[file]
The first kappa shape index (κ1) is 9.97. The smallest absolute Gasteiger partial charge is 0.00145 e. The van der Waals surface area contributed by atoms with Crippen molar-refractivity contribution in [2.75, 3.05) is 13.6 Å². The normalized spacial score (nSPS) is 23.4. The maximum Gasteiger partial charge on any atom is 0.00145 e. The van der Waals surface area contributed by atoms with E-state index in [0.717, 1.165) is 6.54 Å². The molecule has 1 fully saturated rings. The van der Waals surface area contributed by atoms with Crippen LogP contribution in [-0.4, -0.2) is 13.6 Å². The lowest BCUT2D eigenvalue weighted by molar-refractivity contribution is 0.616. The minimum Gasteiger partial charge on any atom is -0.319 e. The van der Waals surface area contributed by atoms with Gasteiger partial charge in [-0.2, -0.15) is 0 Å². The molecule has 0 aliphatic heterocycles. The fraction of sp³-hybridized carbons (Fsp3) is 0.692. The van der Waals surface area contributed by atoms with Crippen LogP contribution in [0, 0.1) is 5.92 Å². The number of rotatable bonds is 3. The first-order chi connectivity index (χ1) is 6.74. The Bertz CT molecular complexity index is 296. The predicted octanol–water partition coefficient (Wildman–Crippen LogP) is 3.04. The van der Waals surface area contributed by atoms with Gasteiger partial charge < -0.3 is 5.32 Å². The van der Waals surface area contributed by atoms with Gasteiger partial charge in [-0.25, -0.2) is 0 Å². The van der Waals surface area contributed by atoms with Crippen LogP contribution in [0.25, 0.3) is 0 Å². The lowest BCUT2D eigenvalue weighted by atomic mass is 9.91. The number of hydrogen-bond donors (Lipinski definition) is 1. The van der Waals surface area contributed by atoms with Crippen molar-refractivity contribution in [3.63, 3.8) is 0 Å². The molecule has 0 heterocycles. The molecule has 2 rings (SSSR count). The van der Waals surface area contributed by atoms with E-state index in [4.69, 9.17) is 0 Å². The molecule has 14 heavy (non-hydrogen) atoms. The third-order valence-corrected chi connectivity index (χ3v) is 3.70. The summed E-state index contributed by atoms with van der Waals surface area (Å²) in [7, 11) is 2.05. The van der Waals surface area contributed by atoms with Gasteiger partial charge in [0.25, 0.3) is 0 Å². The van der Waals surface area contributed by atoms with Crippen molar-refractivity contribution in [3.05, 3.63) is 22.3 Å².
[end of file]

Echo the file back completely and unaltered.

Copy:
The first kappa shape index (κ1) is 9.97. The smallest absolute Gasteiger partial charge is 0.00145 e. The van der Waals surface area contributed by atoms with Crippen molar-refractivity contribution in [2.75, 3.05) is 13.6 Å². The normalized spacial score (nSPS) is 23.4. The maximum Gasteiger partial charge on any atom is 0.00145 e. The van der Waals surface area contributed by atoms with E-state index in [0.717, 1.165) is 6.54 Å². The molecule has 1 fully saturated rings. The van der Waals surface area contributed by atoms with Crippen LogP contribution in [-0.4, -0.2) is 13.6 Å². The lowest BCUT2D eigenvalue weighted by molar-refractivity contribution is 0.616. The minimum Gasteiger partial charge on any atom is -0.319 e. The van der Waals surface area contributed by atoms with Gasteiger partial charge in [-0.2, -0.15) is 0 Å². The molecule has 0 aliphatic heterocycles. The fraction of sp³-hybridized carbons (Fsp3) is 0.692. The van der Waals surface area contributed by atoms with Crippen LogP contribution in [0, 0.1) is 5.92 Å². The number of rotatable bonds is 3. The first-order chi connectivity index (χ1) is 6.74. The Bertz CT molecular complexity index is 296. The predicted octanol–water partition coefficient (Wildman–Crippen LogP) is 3.04. The van der Waals surface area contributed by atoms with Gasteiger partial charge < -0.3 is 5.32 Å². The van der Waals surface area contributed by atoms with Gasteiger partial charge in [-0.25, -0.2) is 0 Å². The van der Waals surface area contributed by atoms with Crippen LogP contribution in [0.25, 0.3) is 0 Å². The lowest BCUT2D eigenvalue weighted by atomic mass is 9.91. The number of hydrogen-bond donors (Lipinski definition) is 1. The van der Waals surface area contributed by atoms with Crippen molar-refractivity contribution in [3.63, 3.8) is 0 Å². The molecule has 0 heterocycles. The molecule has 2 rings (SSSR count). The van der Waals surface area contributed by atoms with E-state index in [4.69, 9.17) is 0 Å². The molecule has 14 heavy (non-hydrogen) atoms. The third-order valence-corrected chi connectivity index (χ3v) is 3.70. The summed E-state index contributed by atoms with van der Waals surface area (Å²) in [7, 11) is 2.05. The van der Waals surface area contributed by atoms with Gasteiger partial charge in [0.25, 0.3) is 0 Å². The van der Waals surface area contributed by atoms with Crippen molar-refractivity contribution in [3.05, 3.63) is 22.3 Å².